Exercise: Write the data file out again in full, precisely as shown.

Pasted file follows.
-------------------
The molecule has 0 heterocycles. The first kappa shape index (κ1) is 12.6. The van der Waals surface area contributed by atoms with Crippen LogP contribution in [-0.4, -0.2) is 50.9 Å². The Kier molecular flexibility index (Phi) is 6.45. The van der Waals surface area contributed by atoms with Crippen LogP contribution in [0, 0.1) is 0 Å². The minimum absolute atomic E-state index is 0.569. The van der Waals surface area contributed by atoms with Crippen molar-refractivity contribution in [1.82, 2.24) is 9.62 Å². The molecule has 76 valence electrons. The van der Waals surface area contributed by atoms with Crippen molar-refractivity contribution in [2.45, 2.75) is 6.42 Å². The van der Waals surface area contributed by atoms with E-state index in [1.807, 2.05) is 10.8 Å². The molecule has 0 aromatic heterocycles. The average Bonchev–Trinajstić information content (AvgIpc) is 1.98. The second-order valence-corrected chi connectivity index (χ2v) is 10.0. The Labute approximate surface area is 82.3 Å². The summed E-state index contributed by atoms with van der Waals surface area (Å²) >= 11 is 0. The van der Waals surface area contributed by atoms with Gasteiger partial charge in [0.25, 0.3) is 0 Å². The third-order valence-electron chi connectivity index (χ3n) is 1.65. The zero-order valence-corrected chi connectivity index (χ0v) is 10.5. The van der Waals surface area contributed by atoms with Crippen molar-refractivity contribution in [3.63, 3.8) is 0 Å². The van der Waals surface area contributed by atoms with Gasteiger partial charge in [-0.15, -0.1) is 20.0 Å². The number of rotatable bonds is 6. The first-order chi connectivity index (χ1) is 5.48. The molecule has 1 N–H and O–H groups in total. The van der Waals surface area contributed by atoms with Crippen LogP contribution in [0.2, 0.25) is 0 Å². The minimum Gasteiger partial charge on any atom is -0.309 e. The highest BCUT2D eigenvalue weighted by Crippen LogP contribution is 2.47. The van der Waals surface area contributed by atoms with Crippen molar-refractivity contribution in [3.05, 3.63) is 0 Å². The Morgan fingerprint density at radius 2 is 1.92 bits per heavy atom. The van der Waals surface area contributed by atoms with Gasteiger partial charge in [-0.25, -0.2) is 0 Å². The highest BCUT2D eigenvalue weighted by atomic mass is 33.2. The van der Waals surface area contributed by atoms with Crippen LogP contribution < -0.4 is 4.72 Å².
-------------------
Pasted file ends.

The molecule has 0 heterocycles. The first kappa shape index (κ1) is 12.6. The van der Waals surface area contributed by atoms with Crippen LogP contribution in [-0.4, -0.2) is 50.9 Å². The Kier molecular flexibility index (Phi) is 6.45. The van der Waals surface area contributed by atoms with Crippen LogP contribution in [0, 0.1) is 0 Å². The minimum absolute atomic E-state index is 0.569. The van der Waals surface area contributed by atoms with Crippen molar-refractivity contribution in [1.82, 2.24) is 9.62 Å². The molecule has 76 valence electrons. The van der Waals surface area contributed by atoms with Crippen molar-refractivity contribution in [2.45, 2.75) is 6.42 Å². The van der Waals surface area contributed by atoms with E-state index in [1.807, 2.05) is 10.8 Å². The molecule has 0 aromatic heterocycles. The average Bonchev–Trinajstić information content (AvgIpc) is 1.98. The second-order valence-corrected chi connectivity index (χ2v) is 10.0. The Labute approximate surface area is 82.3 Å². The summed E-state index contributed by atoms with van der Waals surface area (Å²) >= 11 is 0. The van der Waals surface area contributed by atoms with Gasteiger partial charge in [0.25, 0.3) is 0 Å². The third-order valence-electron chi connectivity index (χ3n) is 1.65. The zero-order valence-corrected chi connectivity index (χ0v) is 10.5. The van der Waals surface area contributed by atoms with Crippen molar-refractivity contribution in [3.63, 3.8) is 0 Å². The van der Waals surface area contributed by atoms with Gasteiger partial charge in [-0.15, -0.1) is 20.0 Å². The number of rotatable bonds is 6. The first-order chi connectivity index (χ1) is 5.48. The molecule has 1 N–H and O–H groups in total. The van der Waals surface area contributed by atoms with Crippen LogP contribution in [0.2, 0.25) is 0 Å². The minimum Gasteiger partial charge on any atom is -0.309 e. The highest BCUT2D eigenvalue weighted by Crippen LogP contribution is 2.47. The van der Waals surface area contributed by atoms with Crippen molar-refractivity contribution in [3.05, 3.63) is 0 Å². The Morgan fingerprint density at radius 2 is 1.92 bits per heavy atom. The van der Waals surface area contributed by atoms with Gasteiger partial charge in [-0.25, -0.2) is 0 Å². The highest BCUT2D eigenvalue weighted by atomic mass is 33.2. The van der Waals surface area contributed by atoms with Crippen LogP contribution < -0.4 is 4.72 Å².